Władysław Odonic

Władysław Odonic's seal, dated from 1231

Władysław Odonic, nicknamed Plwacz or the Spitter, (c.

- Władysław Odonic

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Gniezno

City in central-western Poland, about 50 km east of Poznań, with 68,943 inhabitants making it the sixth-largest city in the Greater Poland Voivodeship.

Medieval seal of Gniezno
King Władysław IV Vasa confirms the old privileges of Gniezno, 1635
19th-century painting of Gniezno
Memorial at the site of a German execution of 24 Poles in November 1939 in the Dalki district
Gniezno during the visit of Pope John Paul II in 1979
View of Cathedral Basilica of the Assumption of the Blessed Virgin Mary and St. Adalbert. On the right side - church under the invocation of St. John the Baptist
Panorama of Gniezno. 19th century
Gniezno Old Town
Aleksander Fredro Theatre in Gniezno
Regional court
Gniezno Doors in the Cathedral
Coffin of Adalbert of Prague in the Cathedral
Market Square (Rynek)
Holy Trinity church
Franciscan church
Gothic Saint John the Baptist church in winter
Saint Lawrence church
Monument of King Bolesław I the Brave with the Cathedral in the background
Museum of the Polish State Origins
Museum of Archdiocese in Gniezno
Episcopal palace of Primates of Poland
Saint George's Church

In the next centuries Gniezno evolved as a regional seat of the eastern part of Greater Poland, and in 1238 municipal autonomy was granted by the duke Władysław Odonic.

Henry the Bearded

Duke of Silesia at Wrocław from 1201, Duke of Kraków and High Duke of all Poland – internally divided – from 1232 until his death.

Henry's effigy on a seal
Monarchy of the Silesian Henries
The black crownless eagle of the Silesian Piasts
Henry I the Bearded with his family. In the center sit: Henry and his wife Hedwig, from left stand: Gertrude, Agnes, Henry II the Pious and Bolesław; at the bottom sit: Sophie and Konrad the Curly.

Two opposing groups emerged: 1) Mieszko IV Tanglefoot (Henry's uncle), and Duke Władysław III Spindleshanks of Greater Poland (Mieszko III's son and successor), and 2) Dukes Leszek the White of Sandomierz, Konrad I of Masovia (sons of late High Duke Casimir II the Just), and Władysław Odonic (Władysław III's nephew).

Władysław III Spindleshanks

Duke of Greater Poland (during 1194–1202 over all the land and during 1202–1229 only over the southern part), High Duke of Poland and Duke of Kraków during 1202–1206 and 1228–1231, Duke of Kalisz during 1202–1206, ruler of Lubusz during 1206–1210 and 1218–1225, and ruler over Gniezno during 1216–1217.

Deeds of the Princes of the Poles

After the death of Władysław's half-brother Odon on 20 April 1194, Władysław assumed the control of the Duchy in Southern Greater Poland (the Obra River), as guardian of his minor nephew Władysław Odonic (son of Odon, born ca. 1190).

Henry II the Pious

Duke of Silesia and High Duke of Poland as well as Duke of South-Greater Poland from 1238 until his death.

Henry II (center) holding a shield with the crest of Silesia, Hedwig Codex, c. undefined 1353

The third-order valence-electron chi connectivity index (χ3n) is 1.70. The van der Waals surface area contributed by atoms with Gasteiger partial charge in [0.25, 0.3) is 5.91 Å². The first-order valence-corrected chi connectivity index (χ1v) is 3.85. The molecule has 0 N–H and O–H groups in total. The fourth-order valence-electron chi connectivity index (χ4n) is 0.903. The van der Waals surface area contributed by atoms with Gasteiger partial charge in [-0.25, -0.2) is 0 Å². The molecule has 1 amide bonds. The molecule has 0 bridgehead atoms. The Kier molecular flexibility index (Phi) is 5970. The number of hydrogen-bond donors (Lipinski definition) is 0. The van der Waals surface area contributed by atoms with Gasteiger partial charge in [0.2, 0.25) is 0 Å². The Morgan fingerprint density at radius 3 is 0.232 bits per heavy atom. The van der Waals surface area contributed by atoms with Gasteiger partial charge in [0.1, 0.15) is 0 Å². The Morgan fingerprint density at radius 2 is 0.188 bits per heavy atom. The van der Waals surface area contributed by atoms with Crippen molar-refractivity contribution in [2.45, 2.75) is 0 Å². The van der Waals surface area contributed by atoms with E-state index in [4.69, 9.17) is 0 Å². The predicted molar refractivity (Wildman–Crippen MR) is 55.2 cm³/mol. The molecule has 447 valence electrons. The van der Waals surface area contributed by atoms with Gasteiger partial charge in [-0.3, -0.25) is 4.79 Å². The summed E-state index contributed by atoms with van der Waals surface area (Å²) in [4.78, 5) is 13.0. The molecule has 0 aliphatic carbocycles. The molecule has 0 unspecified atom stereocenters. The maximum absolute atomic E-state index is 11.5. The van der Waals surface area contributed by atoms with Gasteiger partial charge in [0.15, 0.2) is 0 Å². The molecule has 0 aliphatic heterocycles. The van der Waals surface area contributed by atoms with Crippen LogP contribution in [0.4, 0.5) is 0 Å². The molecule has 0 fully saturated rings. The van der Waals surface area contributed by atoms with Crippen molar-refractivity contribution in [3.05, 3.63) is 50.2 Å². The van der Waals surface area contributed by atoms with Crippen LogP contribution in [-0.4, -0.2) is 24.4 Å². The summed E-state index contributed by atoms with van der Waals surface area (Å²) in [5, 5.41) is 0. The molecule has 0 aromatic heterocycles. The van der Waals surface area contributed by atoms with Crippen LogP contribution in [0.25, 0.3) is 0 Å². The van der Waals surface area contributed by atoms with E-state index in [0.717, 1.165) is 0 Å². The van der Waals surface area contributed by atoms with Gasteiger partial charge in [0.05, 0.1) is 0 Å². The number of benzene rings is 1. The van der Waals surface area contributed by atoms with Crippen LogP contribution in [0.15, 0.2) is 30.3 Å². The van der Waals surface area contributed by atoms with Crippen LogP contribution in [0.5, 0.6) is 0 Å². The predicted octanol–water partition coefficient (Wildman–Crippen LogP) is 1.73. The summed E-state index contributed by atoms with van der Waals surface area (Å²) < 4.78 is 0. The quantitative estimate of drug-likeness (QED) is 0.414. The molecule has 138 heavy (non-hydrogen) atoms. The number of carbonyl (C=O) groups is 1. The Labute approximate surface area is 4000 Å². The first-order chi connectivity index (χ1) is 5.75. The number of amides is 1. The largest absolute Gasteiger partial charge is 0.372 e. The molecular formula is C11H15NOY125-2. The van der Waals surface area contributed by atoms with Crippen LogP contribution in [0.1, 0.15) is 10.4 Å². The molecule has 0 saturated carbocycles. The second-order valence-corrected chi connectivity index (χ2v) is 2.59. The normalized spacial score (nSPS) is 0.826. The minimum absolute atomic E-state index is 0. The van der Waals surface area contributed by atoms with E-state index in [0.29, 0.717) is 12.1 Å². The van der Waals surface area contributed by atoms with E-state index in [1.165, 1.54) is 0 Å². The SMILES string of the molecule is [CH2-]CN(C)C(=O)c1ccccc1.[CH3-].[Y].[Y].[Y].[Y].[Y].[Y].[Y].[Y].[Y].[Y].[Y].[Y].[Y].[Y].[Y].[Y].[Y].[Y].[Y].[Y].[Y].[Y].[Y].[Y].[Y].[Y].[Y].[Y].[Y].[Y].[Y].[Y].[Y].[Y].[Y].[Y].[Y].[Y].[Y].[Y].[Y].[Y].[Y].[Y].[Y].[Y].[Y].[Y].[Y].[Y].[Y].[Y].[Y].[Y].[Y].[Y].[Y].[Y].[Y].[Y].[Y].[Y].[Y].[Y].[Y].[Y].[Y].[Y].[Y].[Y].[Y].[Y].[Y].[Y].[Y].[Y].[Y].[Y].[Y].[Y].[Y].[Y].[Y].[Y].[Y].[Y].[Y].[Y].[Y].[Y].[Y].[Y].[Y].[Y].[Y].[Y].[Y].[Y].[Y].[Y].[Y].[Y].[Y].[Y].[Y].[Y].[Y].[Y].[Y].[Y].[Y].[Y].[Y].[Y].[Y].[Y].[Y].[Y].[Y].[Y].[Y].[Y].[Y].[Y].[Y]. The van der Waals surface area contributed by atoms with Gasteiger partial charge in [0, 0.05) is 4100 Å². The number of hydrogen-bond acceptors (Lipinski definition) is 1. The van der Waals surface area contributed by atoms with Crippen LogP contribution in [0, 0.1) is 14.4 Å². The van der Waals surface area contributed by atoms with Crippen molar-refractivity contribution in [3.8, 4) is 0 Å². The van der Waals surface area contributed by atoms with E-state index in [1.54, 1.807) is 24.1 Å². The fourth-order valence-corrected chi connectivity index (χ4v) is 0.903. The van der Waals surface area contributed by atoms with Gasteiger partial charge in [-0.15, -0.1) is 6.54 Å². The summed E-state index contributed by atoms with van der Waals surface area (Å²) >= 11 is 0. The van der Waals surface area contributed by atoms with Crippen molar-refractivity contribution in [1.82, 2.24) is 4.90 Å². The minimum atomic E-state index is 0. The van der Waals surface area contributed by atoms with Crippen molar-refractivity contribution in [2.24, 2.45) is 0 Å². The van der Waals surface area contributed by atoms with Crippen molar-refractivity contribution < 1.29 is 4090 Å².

Henry II's reach of power at its greatest extent, 1239
The Mongols carrying the head of Henry II before Legnica, Hedwig Codex, c. undefined 1353
Original tomb effigy of Henry stomping on a Mongol, drawing from 1733

The will was ignored by Duke Konrad of Masovia and Władysław's III nephew Władysław Odonic.

Leszek the White

Prince of Sandomierz and High Duke of Poland in the years 1194–1198, 1199, 1206–1210, and 1211–1227.

Seal of Leszek Biały (Leszek I, "the White"), Front side.
Seal of Leszek Biały (Leszek I, "the White"), Back side.
The Death of Leszek the White by Jan Matejko (1880)
Statue of Leszek in Marcinkowo Górne at the site of his assassination
Leszek as imagined by Jan Matejko

This treaty also virtually disinherited Władysław Odonic, Władysław III's nephew and closest male relative.

Swietopelk II, Duke of Pomerania

The ruling Duke of Pomerelia-Gdańsk from 1215 until his death.

17th-century painting by Herman Han, Oliwa Abbey
Seal of Zwantepolc de Danceke, 1228
Signet ring

In 1233-34, Swietopelk II, with his brother Sambor, joined a crusading army along with Hermann Balk, Konrad I of Masovia, Henry the Bearded, and Władysław Odonic.

Bolesław the Pious

Duke of Greater Poland during 1239–1247 (according to some historians during 1239–1241 sole Duke of Ujście), Duke of Kalisz during 1247–1249, Duke of Gniezno during 1249–1250, Duke of Gniezno-Kalisz during 1253–1257, Duke of whole Greater Poland and Poznań during 1257–1273, in 1261 ruler over Ląd, regent of the Duchies of Mazovia, Płock and Czersk during 1262–1264, ruler over Bydgoszcz during 1268–1273, Duke of Inowrocław during 1271–1273, and Duke of Gniezno-Kalisz from 1273 until his death.

He was the second son of Władysław Odonic, Duke of Greater Poland by his wife Jadwiga, who was probably the daughter of Mestwin I, Duke of Pomerania, or a member of the Přemyslid dynasty.

Mieszko III the Old

Mieszko III the Old (c.

Mieszko's seal from 1145
Casimir's acquisitions (in green)

These two early deaths forced Mieszko to make a new divisionary treaty: the duke retained Kalisz for himself, while southern Greater Poland was given to his youngest son Władysław III Spindleshanks, who also assumed the guardianship of the minor son of Odon, Władysław Odonic.

Odon of Poznań

Duke of Greater Poland in 1179–1181, and Duke of Kalisz from 1193 to 1194.

Coat-of-arms of Piast of Poland

1) Władysław Odonic (c. 1190 – 5 June 1239)

Casimir I of Opole

Silesian duke of Opole and Racibórz from 1211 until his death.

Seal of Casimir I, 1226
1173 Silesia with the subdivisions of Opole and Racibòrz
Upper Silesian Duchy of Opole-Racibórz (in yellow), 1217-1230

Originally, he joined the coalition of the 'Junior Dukes' Leszek the White, Konrad I of Masovia, and Władysław Odonic, who fought against the politics of the Greater Polish duke Władysław III Spindleshanks and Duke Henry the Bearded.